In our previous post we looked at how to set up and use Mint to make a simple GET request to fetch the contents of a README file from a Github repository. In this post let us continue building our Awesome Toolbox and add some more functionality.
What Are We Doing Here? Coming back from Monitorama last week, I had a chance to sit back and start playing with some tools to see how they worked. Prometheus is a pretty ubiquitous tool in the monitoring space, is pretty easy to spin up, and most importantly (for this ...
Talks from industry experts and community leaders discuss the newest approaches in monitoring and observability. Find out which tools and techniques are in use at some of the largest web architectures in the world.
If you’re a Rails developer, then you’ve probably used Rails Logger on at least one occasion or another. Or maybe you have used it without even realizing, like when you run ‘rails server’ and it prints information to the terminal window, for example. Rails Logger provides us with a powerful way of debugging our applications and gives us an insight into understanding errors when they occur. But are you using all of the Rails Logger features? There’s a good chance you are not! So let’s take a more in-depth look at the logging system in Rails, look at some of its more unknown features, and establish some best practices for our log creation in the future.
How are you deploying your applications in 2019? Are you using containers yet? According to recent research over 80% of you are . If you are within this group, were you initially sold on the idea of containers but found that in reality, the complexity involved with this approach makes it a difficult trade-off to justify? The community is aware of this and has come up with a remedy to ease the pain, and it’s called container orchestration. So whether you are using containers or not, let’s take a closer look at container orchestration and find out what you need, what its used for and who should be using it.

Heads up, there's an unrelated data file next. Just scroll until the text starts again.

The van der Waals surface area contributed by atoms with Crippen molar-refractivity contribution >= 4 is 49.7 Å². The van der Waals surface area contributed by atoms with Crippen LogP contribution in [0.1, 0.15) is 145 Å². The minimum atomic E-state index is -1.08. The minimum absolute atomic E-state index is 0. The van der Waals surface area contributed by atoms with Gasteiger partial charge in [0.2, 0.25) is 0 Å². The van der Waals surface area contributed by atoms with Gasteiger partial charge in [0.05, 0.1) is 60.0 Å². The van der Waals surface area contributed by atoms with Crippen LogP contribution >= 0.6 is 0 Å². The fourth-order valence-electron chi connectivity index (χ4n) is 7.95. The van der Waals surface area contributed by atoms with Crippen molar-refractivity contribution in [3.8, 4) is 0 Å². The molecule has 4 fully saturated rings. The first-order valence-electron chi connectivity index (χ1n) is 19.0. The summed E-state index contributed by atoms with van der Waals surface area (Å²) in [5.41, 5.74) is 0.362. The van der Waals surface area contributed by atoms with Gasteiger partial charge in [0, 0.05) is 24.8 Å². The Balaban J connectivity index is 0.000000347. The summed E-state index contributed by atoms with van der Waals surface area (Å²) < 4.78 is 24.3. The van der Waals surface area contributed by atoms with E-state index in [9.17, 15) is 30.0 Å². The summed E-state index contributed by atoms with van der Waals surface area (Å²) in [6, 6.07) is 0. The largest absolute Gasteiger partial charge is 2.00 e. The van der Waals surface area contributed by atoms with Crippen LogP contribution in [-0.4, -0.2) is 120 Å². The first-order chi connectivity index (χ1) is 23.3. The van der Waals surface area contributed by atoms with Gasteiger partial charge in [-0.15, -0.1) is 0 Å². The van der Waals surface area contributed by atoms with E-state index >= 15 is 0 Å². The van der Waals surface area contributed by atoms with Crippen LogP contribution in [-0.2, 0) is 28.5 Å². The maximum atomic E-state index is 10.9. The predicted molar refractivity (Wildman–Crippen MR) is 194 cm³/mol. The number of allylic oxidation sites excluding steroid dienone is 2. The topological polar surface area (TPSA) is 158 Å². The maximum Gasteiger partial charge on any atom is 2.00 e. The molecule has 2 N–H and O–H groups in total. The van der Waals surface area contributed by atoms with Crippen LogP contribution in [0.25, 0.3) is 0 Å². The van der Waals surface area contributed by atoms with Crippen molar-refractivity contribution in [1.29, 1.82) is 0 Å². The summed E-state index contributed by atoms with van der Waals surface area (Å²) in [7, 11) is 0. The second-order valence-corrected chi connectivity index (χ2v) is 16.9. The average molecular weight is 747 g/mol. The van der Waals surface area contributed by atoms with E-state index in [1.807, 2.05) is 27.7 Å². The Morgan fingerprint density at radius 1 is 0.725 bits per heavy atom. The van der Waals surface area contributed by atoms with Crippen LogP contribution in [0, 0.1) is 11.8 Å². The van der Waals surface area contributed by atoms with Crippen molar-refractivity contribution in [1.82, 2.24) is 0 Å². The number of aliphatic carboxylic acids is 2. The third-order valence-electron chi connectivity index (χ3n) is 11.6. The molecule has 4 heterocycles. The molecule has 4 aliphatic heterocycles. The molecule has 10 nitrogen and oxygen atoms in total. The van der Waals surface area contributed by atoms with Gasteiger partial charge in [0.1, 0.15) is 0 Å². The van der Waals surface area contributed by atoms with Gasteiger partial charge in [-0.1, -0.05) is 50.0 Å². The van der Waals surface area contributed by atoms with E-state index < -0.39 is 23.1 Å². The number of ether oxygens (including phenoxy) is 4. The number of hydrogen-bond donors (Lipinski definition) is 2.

How can we take our existing Ruby on Rails applications and run them inside a Docker Container? In a recent post, we talked about Docker containers, and what you should know about them. Hopefully we cleared up any confusion you might have had about the Docker ecosystem. Perhaps with all that talk, it got you thinking about trying it out on one of your own applications? Well in this post we’d like to show you how easy it is to take your existing Ruby on Rails applications and run them inside a container. So, let’s assume you have an existing Rails project with a PostgreSQL database, and let’s walk you through the steps it would take to run this in a container instead. It’s a lot easier than you probably think!
These days Docker is everywhere! Since this popular, open-source container tool first launched in 2013 it has gone on to revolutionize how we think about deploying our applications. But if you missed the boat with containerization and are left feeling confused about what exactly Docker is and how it can benefit you, then we’ve put together this post to help clear up any confusion you might have. What are Docker Containers? We take a look at the 8 things that you should know about Docker containers. We'll cover everything from Dockerfiles to Docker Compose to Docker Hub.
Mint is a shiny new elixir package which allows you to make HTTP requests using the HTTP 1, and HTTP 2 protocols. Let us see how we can start using it to improve our web apps performance.
Spark is known as a fast general-purpose cluster-computing framework for processing big data. In this post, we’re going to cover how Spark works under the hood and the things you need to know to be able to effectively perform distributing machine learning using pyspark. The post assumes basic familiarity with ...
This past week some of the Scout team had the opportunity to hang out at PyCon USA in Cleveland. This was the first time the Scout APM team had attended PyCon and it was great to spend some time with an awesome swath of Python developers.